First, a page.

Congresswoman Elaine Luria (D-Norfolk) discussed the future of the United States Navy and the challenges it faces on Monday during a virtual interview.
The Democratic representative for Virginia’s 2nd Congressional District talked for nearly an hour with the Hudson Institute, which promotes American leadership and global engagement for a secure, free, and prosperous future, according to its website.
Luria, who is a 20-year Navy veteran and a member of the House of Representative’s Armed Services Committee, spoke in length about the challenges the Navy faces, ranging from the “Battleforce 2045” plan to the increase in fleet size to the Navy’s response to the COVID-19 crisis.
“In order for the military to continue and operate in an environment where COVID isn’t a major risk, I think sailors and soldiers should choose to get the vaccine,” she said.
Luria spoke about how COVID-19 put additional stresses on sailors and caused back-to-back deployments for some. She worried that the strain could cause a dip in retention but believes that unemployment numbers could help keep people in the military.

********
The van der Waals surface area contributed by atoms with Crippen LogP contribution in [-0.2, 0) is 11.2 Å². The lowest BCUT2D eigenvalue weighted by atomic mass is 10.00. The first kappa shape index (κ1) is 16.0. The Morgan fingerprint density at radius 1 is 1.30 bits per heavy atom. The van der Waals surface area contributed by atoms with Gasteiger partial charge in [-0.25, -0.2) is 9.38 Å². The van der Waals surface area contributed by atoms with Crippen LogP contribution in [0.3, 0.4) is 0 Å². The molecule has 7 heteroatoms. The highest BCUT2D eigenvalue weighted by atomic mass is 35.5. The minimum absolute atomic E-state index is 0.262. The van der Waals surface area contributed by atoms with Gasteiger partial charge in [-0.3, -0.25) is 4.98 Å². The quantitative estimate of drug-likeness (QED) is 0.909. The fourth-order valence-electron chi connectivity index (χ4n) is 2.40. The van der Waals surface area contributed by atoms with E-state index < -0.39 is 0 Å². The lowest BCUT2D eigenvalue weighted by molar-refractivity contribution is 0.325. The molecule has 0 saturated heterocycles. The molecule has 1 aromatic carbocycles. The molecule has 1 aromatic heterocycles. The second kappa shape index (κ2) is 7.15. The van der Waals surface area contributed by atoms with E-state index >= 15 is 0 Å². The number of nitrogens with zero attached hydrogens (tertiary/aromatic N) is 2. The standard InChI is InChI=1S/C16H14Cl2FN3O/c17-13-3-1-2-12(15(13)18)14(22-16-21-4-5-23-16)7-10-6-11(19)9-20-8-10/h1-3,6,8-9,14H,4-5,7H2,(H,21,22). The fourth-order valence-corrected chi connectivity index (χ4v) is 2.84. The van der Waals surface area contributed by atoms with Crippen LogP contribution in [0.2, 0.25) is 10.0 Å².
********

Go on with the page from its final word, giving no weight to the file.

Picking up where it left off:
She also spoke about Congress’ concerns with the “Battleforce 2045” plan, which was released last year by former Defense Secretary Mark Esper. The plan calls for a 500-ship fleet by 2045, which is an increase from the Navy’s 2019 plan to increase the fleet to 355 over the next 30 years.
Luria mentioned a number of concerns about the plan, including unmanned aircraft, operational plans, and deployment cycles of ships, to name a few.
“To summarize, we have a lot of questions,” she said, adding she hoped the secretary of the Navy would be able to provide input.
Luria says that one of the challenges the Navy faces when increasing the fleet is the possibility of decommissioning aircraft carriers.
“I don’t see any other way we can grow the fleet if we were decommissioning ships at a faster rate we’re building them,” she said. “It’s going to shrink the fleet. We’re going to reduce our capacity, and that’s the opposite of what we’re trying to do when there’s a credible threat [China] in the Pacific. We need to provide a credible threat. There’s a lot of pieces going into this,” she said.
Luria also says that the building of these ships hasn’t been on schedule as planned or budget-wise. She says things such as sea level rise and flooding can cause delays at shipyards, especially in Hampton Roads, as well as not having enough skilled workers to build the ships.
“There is a finite skilled workforce,” she said. “What do we need to do — especially as some of that workforce ages and retires — what we need to do to make sure we have a skilled workforce behind them to have stability of building our ships.”
Luria hopes that the shipyard funding and upgrades will be included when President Joe Biden unveils an infrastructure upgrade later this year.
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